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Queenstown, New Zealand, world capital of adventure sports.

Queenstown, New Zealand

Yesterday we spent the night in a coastal village of the southern island of New Zealand. There’s nothing special there in spite of being the only place in the world where you can always spot whales, or so they say. As for the sea being full of whales… Well, we didn’t see a single one, though the sky’s certainly full of stars. We’re in the southern hemisphere and here’s a big chunk of space that us northerners never get to see at home, and never will. Just as we look for the North Star to pinpoint the north, here they look for the Crux. It is so famous it even appears on their flag. Four stars arranged like cross, easy to locate thanks to the twin Pointer Stars. If you trace an imaginary line between them, this straight line takes you to the Crux, and because it creates a right angle with the longest crosspiece, reveals where south is in the sky.

Nelson, New Zealand, near Park Abel Tasman.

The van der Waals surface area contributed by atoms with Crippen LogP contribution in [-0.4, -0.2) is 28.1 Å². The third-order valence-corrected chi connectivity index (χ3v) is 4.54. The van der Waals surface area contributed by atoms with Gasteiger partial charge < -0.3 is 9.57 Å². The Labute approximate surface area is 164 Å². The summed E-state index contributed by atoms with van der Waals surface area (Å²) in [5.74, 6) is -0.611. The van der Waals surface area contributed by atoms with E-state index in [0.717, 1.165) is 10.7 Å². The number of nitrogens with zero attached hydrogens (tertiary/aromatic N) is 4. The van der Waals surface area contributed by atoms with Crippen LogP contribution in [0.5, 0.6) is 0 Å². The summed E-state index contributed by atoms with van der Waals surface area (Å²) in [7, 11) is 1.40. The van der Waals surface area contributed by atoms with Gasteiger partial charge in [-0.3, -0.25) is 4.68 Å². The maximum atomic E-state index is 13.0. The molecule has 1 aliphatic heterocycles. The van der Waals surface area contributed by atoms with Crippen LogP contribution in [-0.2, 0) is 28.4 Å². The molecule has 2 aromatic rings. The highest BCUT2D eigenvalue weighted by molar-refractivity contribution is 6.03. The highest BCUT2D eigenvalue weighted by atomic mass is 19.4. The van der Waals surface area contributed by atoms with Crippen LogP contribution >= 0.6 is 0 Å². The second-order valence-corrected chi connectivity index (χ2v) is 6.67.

Abel Tasman National Park, New Zealand

Imagine for a second that you’re a 19th century Englishman that the Industrial Revolution has left with nothing. Your only possibility for advance is to become a settler. But first you need to choose where to go. America is not an option, since they’re in the middle of Civil War. In India and South Africa there’s no land left to buy, and if you want a large plot for yourself, Oceania is the place to go. You just have to face a couple of months in a boat, and if scurvy, the pirates and the storms don’t kill you, you still have one more choice: Australia or New Zealand. You prefer the second in advance because you’ve been told that the climate is kinder and similar to home. But, just in case, you ask around to know what your new neighbors will be like and things like that.

Kaikoura, in the South Island of New Zealand.

Franz Josef Glacier, New Zealand

May 29th, 1953. Eleven thirty in the morning. Sir Edmund Hillary and the Sherpa Norgay are the first people in the world to climb to the top of the Everest Mountain. The Nepali came with the title; the New Zealander got it right there. They became friends forever and always refused to admit who arrived first. As Hillary said, in view of the possibility that an Englishman got there a few years before, dying on his way down, “going up is only half of the job”. We will never know who got there first, what we know is that they came back to Camp VII holding hands, so that Hillary, as the gentleman he always was could say his famous quote: “we knocked that bastard off!”.